BMW Sauber F1 – Dr. Theissen and team have really come to the forefront over the last two years and it has shown. They accomplished their goal of a race win in 2008, with Robert Kubica taking home the trophy at Canada (naysayers will say it’s due to Hamilton’s stupidity in the pit lane). Speaking of the Pole, he’s been overly outspoken about differences in direction between the team and himself. Granted, we need to see more drivers with personality than robots like Bob, but he seems to lack some of the tact that we expect from professional athletes. Cheer up, Bob. You have a nice contract with a team in the upper echelons of Formula 1. Plenty of people would kill to be in your spot.

With that being said, “Quick” Nick Heidfeld did an okay job in the 2008 season. Is it just me or is he another Fisichella who needs a kick in the ass now and then to go faster?

I predict BMW Sauber F1 will win 2 races in 2009.

Red Bull Renault F1 – Let’s face it. Red Bull’s entry into F1 is a bit of a joke. It’s a PR / marketing stunt. There just doesn’t seem to be enough drive / fire under the butt to make things progress at a faster rate. With old man Coulthard leaving the paddock for a spot on BBC’s F1 coverage, things will hopefully change. Sebastian Vettel should bring some much needed youth and energy into this team. Mark Webber‘s always a consumate gentleman and I really do wish him best for the new season.

Scuderia Toro Rosso – With Gerhard Berger selling his 50% stake in the team back to Dietrich Mateschitz, the owner of the Red Bull Renault F1 team and the Red Bull empire, things seem to be up in the air. The driver line up is still in question, with alum Sebastien Bourdais, Sebastian Buemi and Takuma Sato vying for a seat. If the former Honda Racing F1 squad does not find a buyer, it is quite feasible that Jenson Button could join the fray.

STR’s 2008 car really came alive in the 2nd half of the season, bringing together the maiden win for the squad and for Sebastian Vettel, who is now at the senior Red Bull team. Whether the team can maintain that form in 2009 is a big question mark. But with Ferrari power still slated for the junior Red Bull squad and Adrian Newey’s skills at play, don’t count out STR for top-8 performances in 2009.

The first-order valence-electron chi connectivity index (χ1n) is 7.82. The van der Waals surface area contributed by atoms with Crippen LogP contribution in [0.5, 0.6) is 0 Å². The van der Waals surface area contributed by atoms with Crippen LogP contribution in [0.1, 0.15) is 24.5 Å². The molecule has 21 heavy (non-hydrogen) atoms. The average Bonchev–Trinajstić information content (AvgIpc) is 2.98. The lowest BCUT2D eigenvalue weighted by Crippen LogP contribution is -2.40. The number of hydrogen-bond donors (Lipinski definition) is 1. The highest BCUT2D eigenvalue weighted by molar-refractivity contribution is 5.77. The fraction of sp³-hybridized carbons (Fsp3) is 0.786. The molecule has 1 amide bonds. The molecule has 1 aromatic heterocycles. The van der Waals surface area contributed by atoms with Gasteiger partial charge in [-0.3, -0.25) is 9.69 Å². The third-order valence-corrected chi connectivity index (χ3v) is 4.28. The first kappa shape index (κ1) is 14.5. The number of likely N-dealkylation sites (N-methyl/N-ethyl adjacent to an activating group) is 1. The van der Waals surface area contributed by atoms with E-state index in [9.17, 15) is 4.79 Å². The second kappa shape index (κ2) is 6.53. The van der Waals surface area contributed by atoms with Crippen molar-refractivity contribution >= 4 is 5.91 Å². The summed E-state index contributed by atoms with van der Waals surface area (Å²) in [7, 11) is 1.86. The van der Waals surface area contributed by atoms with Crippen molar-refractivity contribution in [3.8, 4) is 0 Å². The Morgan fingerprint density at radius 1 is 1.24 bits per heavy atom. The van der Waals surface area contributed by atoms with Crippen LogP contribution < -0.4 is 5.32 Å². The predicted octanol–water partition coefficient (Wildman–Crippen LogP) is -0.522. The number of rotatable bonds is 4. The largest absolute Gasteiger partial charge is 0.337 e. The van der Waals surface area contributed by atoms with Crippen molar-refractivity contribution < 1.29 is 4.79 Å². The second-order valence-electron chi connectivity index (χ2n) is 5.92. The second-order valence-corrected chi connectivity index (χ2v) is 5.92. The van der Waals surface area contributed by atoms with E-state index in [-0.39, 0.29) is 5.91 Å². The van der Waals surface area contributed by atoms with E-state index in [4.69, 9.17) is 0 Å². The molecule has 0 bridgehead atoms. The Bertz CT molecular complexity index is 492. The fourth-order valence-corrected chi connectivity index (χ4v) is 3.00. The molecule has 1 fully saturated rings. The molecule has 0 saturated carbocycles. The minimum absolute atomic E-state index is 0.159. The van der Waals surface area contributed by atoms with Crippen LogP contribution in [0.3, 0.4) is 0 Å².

Panasonic Toyota F1 – With both Timo Glock and Jarno Trulli returning for 2009, consistency will be the name of the game in 2009. There were a few bright spots for the Japanese squad in 2008, as well as some dark moments. The trouble with the Cologne-based team is their lack of consistency – one race they qualify well, next race they don’t. With the global automotive market taking quite a hit as of late, and Toyota’s Japanese compatriot Honda pulling out of F1 altogether, I feel 2009 will be a make it or break it year for Toyota. Glock or Trulli must pull of at least a victory or two for Toyota’s big wigs to even consider staying in the game beyond next year.

Williams Toyota F1 – Frank Williams has been in the game a long time and has a few trophies to justify his long standing position in the pit lane. In the past couple of decades, names like Mansell, Villeneuve and Hill have brought him the driver’s championship. But with BMW’s withdrawl a few years ago and a lack of consistency, especially with the Cosworth powerplant, Williams seems to be in decline. Sure, he has Nico Rosberg, a talented driver in his own right, and Kazuki Nakajima, the Japanese driver who probably had quite a bit to do with securing the Toyota engine deal, but being a privateer in F1 is tough nowadays. Unless you are a billionaire, that is.